Although co-directors Andrew Droz Palermo and Tracy Droz Tragos tackle difficult topics in Rich Hill—poverty, sexual abuse—it's obvious why they won three awards at Sundance: they are able to pull the viewer in and provide a feeling of comfort in the midst of terrible tragedy.
Rich Hill is a documentary that follows the lives of three young boys in impoverished Rich Hill, Missouri. There's Andrew, the thirteen-year-old football player with big dreams. Fifteen-year-old Harley is the oldest of the trio, but his social anxiety and traumatic past make him difficult to keep up with. Lastly, there is the youngest, Appachey, who fights with not only his mother but kids at school, and angrily objects to everything in his life.
"I'm a demented little kid," Harley admits to his grandma. She merely grunts in response, in a way agreeing with Harley through her silence. Harley lives with his grandmother, because his mother is in jail for attempted murder. As the film unfolds, you learn more about the circumstances leading to her arrest and watch a short interview. Although Harley was sexually abused by his stepfather and struggles to attend classes at school, he is somehow able to smile. He constantly tries to make the cameraman laugh and even trick-or-treats just like every other child in Rich Hill.
Appachey is only twelve years old, but is taken to court under the charge of assault. Most of his scenes depict him as easily angered and rude to his mother. She works hard to keep a roof over their family's head, but Appachey cannot deal with the fact that his father left and never said goodbye. He dreams of moving to China, because he loves their art—full of dragons and adventure.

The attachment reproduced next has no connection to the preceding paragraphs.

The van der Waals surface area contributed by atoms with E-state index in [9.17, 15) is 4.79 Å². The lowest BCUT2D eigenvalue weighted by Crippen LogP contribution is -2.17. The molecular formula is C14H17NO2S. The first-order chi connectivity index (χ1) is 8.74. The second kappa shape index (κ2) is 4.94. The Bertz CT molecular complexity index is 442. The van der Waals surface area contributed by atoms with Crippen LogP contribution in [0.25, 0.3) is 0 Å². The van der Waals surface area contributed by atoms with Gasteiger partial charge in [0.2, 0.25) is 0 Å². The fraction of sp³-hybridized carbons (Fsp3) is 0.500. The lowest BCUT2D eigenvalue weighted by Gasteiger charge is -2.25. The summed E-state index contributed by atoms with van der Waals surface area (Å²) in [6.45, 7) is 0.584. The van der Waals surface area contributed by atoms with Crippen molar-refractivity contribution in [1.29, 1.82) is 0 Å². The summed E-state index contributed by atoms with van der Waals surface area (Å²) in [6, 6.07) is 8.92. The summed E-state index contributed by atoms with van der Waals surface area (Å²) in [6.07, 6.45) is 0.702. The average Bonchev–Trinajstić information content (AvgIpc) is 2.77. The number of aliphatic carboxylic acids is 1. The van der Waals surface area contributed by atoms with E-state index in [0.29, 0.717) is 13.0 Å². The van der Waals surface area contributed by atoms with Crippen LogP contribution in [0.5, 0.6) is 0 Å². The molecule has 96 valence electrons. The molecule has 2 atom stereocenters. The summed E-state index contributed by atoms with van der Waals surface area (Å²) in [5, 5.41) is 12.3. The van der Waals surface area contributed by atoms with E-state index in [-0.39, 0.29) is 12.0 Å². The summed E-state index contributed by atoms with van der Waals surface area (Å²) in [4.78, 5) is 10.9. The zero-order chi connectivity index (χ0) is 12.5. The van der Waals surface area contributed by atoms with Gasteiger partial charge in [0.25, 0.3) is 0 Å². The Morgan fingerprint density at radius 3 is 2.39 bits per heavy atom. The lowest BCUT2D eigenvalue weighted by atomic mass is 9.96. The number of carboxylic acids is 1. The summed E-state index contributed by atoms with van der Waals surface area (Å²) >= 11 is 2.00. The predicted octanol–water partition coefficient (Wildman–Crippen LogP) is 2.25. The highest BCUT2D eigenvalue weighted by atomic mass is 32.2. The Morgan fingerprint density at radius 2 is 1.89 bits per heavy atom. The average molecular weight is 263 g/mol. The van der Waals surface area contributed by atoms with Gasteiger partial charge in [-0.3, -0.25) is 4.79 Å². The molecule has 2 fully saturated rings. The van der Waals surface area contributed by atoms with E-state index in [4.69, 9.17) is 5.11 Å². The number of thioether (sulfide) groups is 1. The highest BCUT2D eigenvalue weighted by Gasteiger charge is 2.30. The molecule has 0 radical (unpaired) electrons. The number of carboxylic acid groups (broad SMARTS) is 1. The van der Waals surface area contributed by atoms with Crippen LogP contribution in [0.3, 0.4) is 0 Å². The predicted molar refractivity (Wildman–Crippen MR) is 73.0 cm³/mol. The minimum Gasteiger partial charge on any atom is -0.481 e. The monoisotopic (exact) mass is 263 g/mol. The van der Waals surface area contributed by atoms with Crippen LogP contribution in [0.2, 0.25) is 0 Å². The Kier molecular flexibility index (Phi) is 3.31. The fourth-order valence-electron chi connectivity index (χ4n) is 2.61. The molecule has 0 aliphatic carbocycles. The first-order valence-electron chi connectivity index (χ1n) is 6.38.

Andrew and his twin sister live with both of their parents. They have moved more times than Andrew can count, since his father cannot hold a job and constantly wants to pursue something new. Andrew's father prepares a bath by heating water in a skillet on an iron.
efore Andrew heads to a football game, he puts on his hole-ridden green jersey in a dirty house and hugs his mother who isn't mentally all there. Yet, when he's on the field, it's impossible to tell him apart from the other jersey-clad boys. For a few moments there is no difference between the boy who only has fifteen cents to spend at the store and the other boys running on the field. Does anyone even know that he and his family are struggling to make it?
Everyone in this film is a survivors. Despite the conditions that Harley, Appachey, and Andrew live under in the ironically named Rich Hill, there is something strange lingering throughout the film: hope. These people have been through some of the most awful situations and somehow, joy radiates in their lives.
"I praise God. I worship him," says Andrew, "I pray to him every night. Nothing's came, but that's not gonna stop me. This is what comes to my mind: God has to be busy with everyone else." Although he is so young and has only known poverty and struggle, Andrew trusts that God knows what's best and will give him what is necessary to make it by. Andrew may not have a roof over his head, but he has food in his stomach, clothes on his back, and a family who loves him.